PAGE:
Look at coronavirus this way: it has plenty in common with the flu as far as visible symptoms go, but we know way more about the flu and that’s why no one worries nearly as much about that anymore. It’s more likely to do a number on your lungs than the flu is, and it’s also different enough structurally that everyone medically smarter than me is right to say “stop calling it the flu.” If the flu is a seasoned amateur boxer, the coronavirus is a new pro with a devastating jab.
When you get the flu, you probably don’t want to give it to other people or be in a situation where someone near you might accidentally transmit that sucker to you. Why should we be careless at all with something we know less about right now, especially in the area of treatment? Why would you call something “fake” just because it hasn’t affected you or anyone in your social bubble yet, even though it’s clearly hitting other places hard? It all strikes me as being irrational.
I don’t want to get sick and neither do you, and I don’t think either of us wants to get sick with something that’s not as preventable as the flu just yet. When they start offering coronavirus shots at your doctor’s office or drug store in a year or so, that’s when we can all afford to chill completely the heck out. Some of you and I may not die from it, but I don’t want someone who is vulnerable to this to catch it and develop more serious health problems. And if we all tried to catch it just to develop immunity for the time being, even with the “quarantine the elderly and immunosuppressed” thing in play, a lot of people could still die. Someone would have to help the quarantined folks get food and supplies and pay bills, after all, so we’d only put them at greater risk.
You may not have to completely shut down your life to get through this thing, but at least following the social distancing recommendations will help. It’s not hard to stay several feet away from people, avoid big groups and stay home more often. Trust me — I’m an introvert. Shutting down all these sports and events goes a long way toward fighting spread.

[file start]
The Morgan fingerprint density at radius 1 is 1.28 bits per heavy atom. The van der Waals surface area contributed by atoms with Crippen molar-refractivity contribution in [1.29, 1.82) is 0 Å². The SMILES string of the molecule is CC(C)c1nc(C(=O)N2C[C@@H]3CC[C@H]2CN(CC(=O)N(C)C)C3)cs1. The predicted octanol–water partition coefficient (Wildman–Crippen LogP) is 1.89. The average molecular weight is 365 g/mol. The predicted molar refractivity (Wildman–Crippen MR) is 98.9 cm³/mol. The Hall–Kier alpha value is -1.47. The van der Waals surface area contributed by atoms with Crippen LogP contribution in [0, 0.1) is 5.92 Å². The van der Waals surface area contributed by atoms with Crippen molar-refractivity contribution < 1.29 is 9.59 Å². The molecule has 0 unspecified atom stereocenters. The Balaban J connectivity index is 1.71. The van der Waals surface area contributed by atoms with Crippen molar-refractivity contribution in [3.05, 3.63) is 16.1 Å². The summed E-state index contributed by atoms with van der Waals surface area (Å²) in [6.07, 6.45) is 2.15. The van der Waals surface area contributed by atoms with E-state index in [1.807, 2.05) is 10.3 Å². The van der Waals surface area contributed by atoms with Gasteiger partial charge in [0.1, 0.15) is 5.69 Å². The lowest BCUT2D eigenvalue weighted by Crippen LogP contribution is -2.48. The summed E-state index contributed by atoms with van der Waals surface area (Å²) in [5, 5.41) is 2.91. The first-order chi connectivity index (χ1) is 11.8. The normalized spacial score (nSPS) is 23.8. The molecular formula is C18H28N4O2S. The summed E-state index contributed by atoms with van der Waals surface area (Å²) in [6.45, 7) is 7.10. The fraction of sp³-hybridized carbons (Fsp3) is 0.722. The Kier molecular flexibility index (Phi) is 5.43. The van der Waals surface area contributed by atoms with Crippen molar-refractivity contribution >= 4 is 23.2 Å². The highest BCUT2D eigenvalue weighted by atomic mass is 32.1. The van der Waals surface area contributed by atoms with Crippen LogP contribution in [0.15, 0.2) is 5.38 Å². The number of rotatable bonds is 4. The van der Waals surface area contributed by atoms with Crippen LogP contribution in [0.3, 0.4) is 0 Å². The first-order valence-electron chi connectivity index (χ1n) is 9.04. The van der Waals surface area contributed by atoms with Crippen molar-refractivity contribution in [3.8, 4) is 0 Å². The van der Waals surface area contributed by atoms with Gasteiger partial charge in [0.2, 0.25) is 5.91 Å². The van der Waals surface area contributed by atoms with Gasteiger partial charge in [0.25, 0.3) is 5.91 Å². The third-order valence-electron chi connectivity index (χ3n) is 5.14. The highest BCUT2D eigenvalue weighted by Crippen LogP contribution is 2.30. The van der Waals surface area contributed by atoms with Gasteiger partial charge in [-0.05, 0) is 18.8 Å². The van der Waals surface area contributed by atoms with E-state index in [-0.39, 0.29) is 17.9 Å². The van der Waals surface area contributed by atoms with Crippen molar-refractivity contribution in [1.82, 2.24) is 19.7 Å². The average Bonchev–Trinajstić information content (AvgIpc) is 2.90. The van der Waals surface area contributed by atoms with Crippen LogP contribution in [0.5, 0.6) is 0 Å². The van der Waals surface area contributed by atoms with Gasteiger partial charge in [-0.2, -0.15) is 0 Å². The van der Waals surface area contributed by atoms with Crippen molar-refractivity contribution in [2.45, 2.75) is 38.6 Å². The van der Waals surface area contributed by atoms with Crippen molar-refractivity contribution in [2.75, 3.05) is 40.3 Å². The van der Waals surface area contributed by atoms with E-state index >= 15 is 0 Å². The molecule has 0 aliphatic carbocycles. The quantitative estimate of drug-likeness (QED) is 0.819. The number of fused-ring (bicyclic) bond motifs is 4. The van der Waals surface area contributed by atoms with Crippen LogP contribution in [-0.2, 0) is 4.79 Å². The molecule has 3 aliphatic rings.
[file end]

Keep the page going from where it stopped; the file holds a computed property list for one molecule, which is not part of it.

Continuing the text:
If your job, the county or the state tells you to stay home for a little while or go get tested, and you have the ability to do so without wrecking your source(s) of income, just do it. If it makes you feel better, pretend you’re doing what you’d normally do with the flu. I’m glad to see that public schools and restaurants are stepping up to offer meals to food insecure students who are at risk of being hit extra hard over this extra-long spring break they’re on. I’m just hoping that the owners of restaurants, bars, salons and other tip-heavy businesses will step up to the extent of their abilities and help their employees get through this.
The coronavirus panic is hitting a lot of small businesses hard and there are plenty of employees out there at companies of all sizes who will have a hard time paying for their healthcare and other bills if they’re not making any money. Over the weekend, I talked to a friend of mine who works two hospitality jobs in Tampa and she said she was scared of what a complete shutdown could do to her life, as neither of her jobs allow her to work from home or give her health insurance. A few days later, Governor Ron DeSantis announced bars and nightclubs were to close for a month. There are people like her in Plant City, too, and you probably know some of them.